Deaf residents report frequent issues with sign language interpretation at Connecticut hospitals and health care facilities, hindering their ability to understand medical care fully. And though video remote interpreting (VRI) services are widely available at Connecticut hospitals, patients have reported mixed experiences with the technology. The issues persist more than 30 years after passage of the Americans with Disabilities Act (ADA), which requires interpretation for patients and family members under the “effective communication” section of the law. In the last three years, the U.S. Attorney’s Office has negotiated four settlements with medical facilities in Connecticut for complaints related to communication with deaf patients. “At one point, ADA and accessibility seemed to be very good,” said Marissa Rivera, an advocate with Disability Rights Connecticut (DRCT).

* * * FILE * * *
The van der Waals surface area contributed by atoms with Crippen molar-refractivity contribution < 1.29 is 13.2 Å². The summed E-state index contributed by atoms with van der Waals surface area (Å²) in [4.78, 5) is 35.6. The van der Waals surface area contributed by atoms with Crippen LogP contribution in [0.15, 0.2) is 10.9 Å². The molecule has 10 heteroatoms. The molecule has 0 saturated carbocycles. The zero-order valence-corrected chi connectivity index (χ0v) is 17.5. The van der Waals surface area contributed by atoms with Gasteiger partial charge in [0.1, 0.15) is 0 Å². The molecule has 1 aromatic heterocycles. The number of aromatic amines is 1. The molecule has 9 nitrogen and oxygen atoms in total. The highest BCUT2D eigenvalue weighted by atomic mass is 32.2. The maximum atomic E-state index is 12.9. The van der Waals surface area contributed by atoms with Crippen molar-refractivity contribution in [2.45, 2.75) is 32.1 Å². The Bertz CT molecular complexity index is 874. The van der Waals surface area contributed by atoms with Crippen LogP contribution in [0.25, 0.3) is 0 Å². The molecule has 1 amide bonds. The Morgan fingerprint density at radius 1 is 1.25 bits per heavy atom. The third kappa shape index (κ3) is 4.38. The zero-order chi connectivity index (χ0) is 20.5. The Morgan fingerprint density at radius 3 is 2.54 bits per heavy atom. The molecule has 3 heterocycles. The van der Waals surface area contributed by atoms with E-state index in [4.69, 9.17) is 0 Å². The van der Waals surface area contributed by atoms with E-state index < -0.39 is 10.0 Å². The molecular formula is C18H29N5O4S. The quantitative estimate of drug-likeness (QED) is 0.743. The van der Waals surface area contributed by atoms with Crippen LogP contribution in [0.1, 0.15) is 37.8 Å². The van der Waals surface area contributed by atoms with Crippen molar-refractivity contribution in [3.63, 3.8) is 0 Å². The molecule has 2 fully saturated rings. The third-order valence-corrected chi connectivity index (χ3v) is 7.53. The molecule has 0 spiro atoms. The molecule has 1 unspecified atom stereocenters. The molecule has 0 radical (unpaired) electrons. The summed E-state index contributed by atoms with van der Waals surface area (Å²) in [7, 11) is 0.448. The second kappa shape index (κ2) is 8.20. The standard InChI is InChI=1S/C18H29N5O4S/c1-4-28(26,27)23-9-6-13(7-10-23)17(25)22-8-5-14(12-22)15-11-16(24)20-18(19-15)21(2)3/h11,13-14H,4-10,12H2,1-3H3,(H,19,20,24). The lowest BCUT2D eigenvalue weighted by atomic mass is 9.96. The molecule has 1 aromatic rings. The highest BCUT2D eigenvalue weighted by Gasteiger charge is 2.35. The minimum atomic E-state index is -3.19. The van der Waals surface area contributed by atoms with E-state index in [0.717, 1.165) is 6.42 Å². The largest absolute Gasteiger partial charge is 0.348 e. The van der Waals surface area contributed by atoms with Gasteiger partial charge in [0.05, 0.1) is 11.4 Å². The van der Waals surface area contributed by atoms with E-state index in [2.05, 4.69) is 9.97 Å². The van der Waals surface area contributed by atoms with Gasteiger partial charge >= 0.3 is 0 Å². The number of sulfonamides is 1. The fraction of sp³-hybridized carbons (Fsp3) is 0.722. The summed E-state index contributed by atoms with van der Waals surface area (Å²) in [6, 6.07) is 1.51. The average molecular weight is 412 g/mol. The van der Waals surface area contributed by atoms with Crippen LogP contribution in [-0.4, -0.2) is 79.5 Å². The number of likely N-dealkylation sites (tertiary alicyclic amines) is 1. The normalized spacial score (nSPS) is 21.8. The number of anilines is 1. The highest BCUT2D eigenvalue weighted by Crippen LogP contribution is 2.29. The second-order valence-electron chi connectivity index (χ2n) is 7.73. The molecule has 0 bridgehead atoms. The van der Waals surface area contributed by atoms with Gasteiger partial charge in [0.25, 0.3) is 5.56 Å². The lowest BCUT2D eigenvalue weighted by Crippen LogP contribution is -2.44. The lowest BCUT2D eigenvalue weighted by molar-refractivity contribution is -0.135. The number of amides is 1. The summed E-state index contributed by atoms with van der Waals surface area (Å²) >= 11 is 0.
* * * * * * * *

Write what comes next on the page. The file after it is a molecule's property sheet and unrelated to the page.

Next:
Four nursing homes have been fined by the state Department of Public Health in connection with incidents in which one resident died, another was verbally abused and several female residents were touched inappropriately by a resident. On March 13, 2014, Ledge Crest Health Care Center in the Kensington section of Berlin was fined $780 in connection with a March 2013 incident involving the resident who died. Records show the resident had chronic constipation and was supposed to be monitored for abdominal discomfort and vomiting. Despite the vomiting and low blood pressure on March 4, 2013, a nurse’s note failed to say whether a doctor had been notified about the change in the resident’s condition and failed to show whether additional blood pressure checks had been done, DPH records said. State records report that six hours later, the resident was admitted to a hospital for gastrointestinal bleeding and sepsis, a life-threatening inflammation prompted by an infection.